There are days I’d like to be a biology teacher or a marketing professor. You give your notes, you grade your tests, your students’ successes (or lack thereof) show up on the grade book, and then you go to the next semester.
In mass comm, particularly in public relations, our successes don’t just show up in final grades. They’re very PUBLIC (no pun intended). The work our students do, in and out of class, tends to appear in very public places: the pages of the newspaper or magazines, online or enacted in front of other people.
If a student does badly on a test or project, they can bury their heads in shame, swear to do better the next time and buckle down to pull that grade up.
If a mass comm major screws up a writing assignment or layout, it’s there for the world to point fingers at, mock or even ridicule in print.
It’s tough to take criticism from a client who says your campaign isn’t feasible. Get a 54 on a Scantron test, and you hide it in your notebook. You don’t have to share that 54 with anyone. Try doing a special event when dozens (or perhaps hundreds) of Monday morning quarterbacks and self-proclaimed event planners are just waiting to say, “Well, it could’ve been better if you’d done this” or “Why didn’t you do that?”
Of course, these same opportunities ultimately lead to better, more experienced students. They also lead – eventually – to solid internships, bulging portfolios and incredible job offers. Because while the efforts of mass comm majors are very public, they’re also very hands-on. It’s not about memorizing dates for a test or simply making an oral presentation. It’s experiential learning, doing the work they came here to learn, implementing theory into real-world practice. It’s thinking critically and acting on that thought, then evaluating the result to see how it could be improved in the future.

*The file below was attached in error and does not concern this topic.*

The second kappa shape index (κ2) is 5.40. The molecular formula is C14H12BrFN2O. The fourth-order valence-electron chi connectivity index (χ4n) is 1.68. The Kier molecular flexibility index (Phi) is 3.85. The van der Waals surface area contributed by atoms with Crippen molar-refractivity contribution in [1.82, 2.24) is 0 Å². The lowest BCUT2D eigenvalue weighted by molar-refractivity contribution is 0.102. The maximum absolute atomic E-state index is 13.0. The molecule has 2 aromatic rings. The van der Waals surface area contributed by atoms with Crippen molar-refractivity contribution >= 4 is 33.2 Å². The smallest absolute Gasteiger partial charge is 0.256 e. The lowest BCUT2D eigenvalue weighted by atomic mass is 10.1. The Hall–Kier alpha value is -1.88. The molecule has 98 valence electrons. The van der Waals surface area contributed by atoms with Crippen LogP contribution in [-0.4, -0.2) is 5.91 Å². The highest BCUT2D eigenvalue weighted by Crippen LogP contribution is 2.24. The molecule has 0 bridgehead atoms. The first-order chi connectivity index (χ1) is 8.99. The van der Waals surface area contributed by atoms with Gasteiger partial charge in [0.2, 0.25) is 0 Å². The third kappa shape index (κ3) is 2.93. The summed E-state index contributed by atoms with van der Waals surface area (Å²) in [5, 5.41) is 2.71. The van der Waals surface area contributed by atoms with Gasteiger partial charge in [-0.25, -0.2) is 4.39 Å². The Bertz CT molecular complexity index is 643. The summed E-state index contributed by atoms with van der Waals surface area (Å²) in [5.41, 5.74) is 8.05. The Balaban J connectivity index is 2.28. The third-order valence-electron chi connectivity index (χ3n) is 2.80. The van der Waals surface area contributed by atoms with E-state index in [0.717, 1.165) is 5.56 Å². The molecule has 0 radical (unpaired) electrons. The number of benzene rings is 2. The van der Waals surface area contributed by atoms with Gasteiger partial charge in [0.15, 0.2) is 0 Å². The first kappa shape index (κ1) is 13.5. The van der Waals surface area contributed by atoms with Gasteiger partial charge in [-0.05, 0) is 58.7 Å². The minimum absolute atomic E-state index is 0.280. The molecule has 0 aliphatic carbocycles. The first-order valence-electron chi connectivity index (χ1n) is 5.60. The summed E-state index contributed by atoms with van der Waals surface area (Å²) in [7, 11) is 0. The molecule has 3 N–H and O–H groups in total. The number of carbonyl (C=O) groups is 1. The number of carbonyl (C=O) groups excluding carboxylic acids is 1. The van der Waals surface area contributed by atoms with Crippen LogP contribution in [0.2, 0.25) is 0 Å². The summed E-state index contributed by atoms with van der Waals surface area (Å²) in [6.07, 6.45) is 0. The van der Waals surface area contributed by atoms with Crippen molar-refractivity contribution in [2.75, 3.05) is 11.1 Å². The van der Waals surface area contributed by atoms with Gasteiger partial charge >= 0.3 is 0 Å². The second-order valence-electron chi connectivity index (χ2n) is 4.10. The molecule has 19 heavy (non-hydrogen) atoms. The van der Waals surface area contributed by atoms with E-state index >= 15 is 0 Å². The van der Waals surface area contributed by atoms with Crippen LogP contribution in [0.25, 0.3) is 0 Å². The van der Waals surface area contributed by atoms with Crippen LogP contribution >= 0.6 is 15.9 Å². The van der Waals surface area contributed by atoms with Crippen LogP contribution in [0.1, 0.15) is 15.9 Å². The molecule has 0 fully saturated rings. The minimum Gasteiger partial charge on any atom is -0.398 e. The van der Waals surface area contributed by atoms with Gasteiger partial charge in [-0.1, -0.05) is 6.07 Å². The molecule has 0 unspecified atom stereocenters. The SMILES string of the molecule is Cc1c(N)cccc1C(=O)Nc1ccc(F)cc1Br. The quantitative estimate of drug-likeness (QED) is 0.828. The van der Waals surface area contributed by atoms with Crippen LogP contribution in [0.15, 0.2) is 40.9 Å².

Sure, nobody likes public humiliation. The very thought of it drives us to be our best selves. As Nietzsche said, That which does not kill us makes us stronger. In mass comm, it makes us better writers, editors, designers, photographers, event planner, PR practitioners, advertising copywriters and media planners.